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Sri Lankan army patrol on a main road in Colombo following clashes between anti-government protesters and supporters of the Rajapaksa family.

REUTERS/Dinuka Liyanawatte

Sri Lanka on the brink

For weeks, Sri Lanka has been in the grips of a deepening economic and political crisis, teetering on the brink of anarchy and chaos as a largely bankrupt state at risk of becoming a failed one. Massive protests driven by soaring fuel and food prices have forced the resignation of Prime Minister Mahinda Rajapaksa and upped the pressure on the international community to help alleviate the suffering of Sri Lankans. China and India, which have both vied for influence in the small island nation, are looking on nervously. We spoke to Eurasia Group’s Peter Mumford to get a sense of what might happen next and what the geopolitical stakes are.

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Sri Lanka is voting, China is smiling

Voters in the island nation of Sri Lanka, located in the Indian Ocean just off the coast of India, head to the polls today in a legislative election that could not only reshape the country's democracy, but affect the geopolitical balance of power in Asia.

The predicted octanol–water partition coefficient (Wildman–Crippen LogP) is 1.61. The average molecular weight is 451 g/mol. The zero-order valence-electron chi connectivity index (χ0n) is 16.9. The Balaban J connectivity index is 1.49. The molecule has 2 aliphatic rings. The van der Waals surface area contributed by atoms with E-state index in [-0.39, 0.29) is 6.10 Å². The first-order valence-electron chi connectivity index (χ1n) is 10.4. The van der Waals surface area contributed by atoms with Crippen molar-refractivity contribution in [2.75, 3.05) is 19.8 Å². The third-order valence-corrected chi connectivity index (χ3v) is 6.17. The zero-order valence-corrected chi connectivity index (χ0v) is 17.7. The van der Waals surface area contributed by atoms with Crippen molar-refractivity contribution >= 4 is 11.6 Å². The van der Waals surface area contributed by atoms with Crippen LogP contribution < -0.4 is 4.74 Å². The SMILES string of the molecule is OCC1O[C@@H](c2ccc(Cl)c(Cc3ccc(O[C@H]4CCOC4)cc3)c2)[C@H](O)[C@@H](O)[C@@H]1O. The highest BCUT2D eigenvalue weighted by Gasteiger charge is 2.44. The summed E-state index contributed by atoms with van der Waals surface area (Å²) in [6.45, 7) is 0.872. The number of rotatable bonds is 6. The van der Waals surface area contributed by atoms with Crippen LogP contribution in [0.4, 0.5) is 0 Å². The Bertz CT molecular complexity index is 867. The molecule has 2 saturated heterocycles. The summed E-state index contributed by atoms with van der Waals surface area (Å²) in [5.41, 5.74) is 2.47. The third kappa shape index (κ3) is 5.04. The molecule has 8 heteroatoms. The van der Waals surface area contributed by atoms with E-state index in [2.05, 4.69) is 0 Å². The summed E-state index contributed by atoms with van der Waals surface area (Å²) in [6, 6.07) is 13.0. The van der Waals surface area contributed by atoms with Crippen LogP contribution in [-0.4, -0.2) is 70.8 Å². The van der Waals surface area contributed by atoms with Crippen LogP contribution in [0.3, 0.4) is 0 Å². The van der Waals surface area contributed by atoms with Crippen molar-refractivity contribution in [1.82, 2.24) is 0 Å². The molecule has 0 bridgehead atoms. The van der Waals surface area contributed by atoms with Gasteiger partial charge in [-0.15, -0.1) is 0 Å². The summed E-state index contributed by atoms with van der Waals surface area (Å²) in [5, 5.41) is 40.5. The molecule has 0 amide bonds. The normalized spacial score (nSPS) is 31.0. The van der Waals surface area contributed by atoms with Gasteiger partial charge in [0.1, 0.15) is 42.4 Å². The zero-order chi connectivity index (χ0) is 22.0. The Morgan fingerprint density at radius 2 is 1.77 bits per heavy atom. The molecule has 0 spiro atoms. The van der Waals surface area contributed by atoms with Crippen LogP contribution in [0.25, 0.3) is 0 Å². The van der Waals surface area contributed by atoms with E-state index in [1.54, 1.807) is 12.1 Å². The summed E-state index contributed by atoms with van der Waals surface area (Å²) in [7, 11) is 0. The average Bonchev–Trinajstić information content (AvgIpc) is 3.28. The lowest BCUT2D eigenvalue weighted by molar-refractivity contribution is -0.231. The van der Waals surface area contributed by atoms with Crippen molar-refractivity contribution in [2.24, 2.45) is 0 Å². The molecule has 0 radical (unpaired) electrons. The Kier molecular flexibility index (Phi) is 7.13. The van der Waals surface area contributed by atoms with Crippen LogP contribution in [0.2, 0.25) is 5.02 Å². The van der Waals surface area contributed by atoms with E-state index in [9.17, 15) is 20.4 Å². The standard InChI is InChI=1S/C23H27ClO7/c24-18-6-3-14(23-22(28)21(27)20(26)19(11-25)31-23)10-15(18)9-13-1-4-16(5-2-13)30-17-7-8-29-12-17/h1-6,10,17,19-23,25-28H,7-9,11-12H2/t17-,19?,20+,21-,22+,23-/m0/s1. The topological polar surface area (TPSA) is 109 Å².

The election is a family affair. The vote is an opportunity for a party controlled by the Rajapaksa family, a powerful political dynasty that ran the country with a strong hand from 2005 to 2015, to cement their rule over the country again. In 2015, they lost the presidency to the opposition, which took steps to strengthen Sri Lanka's democracy but failed to deal effectively with terrorism and the economy.

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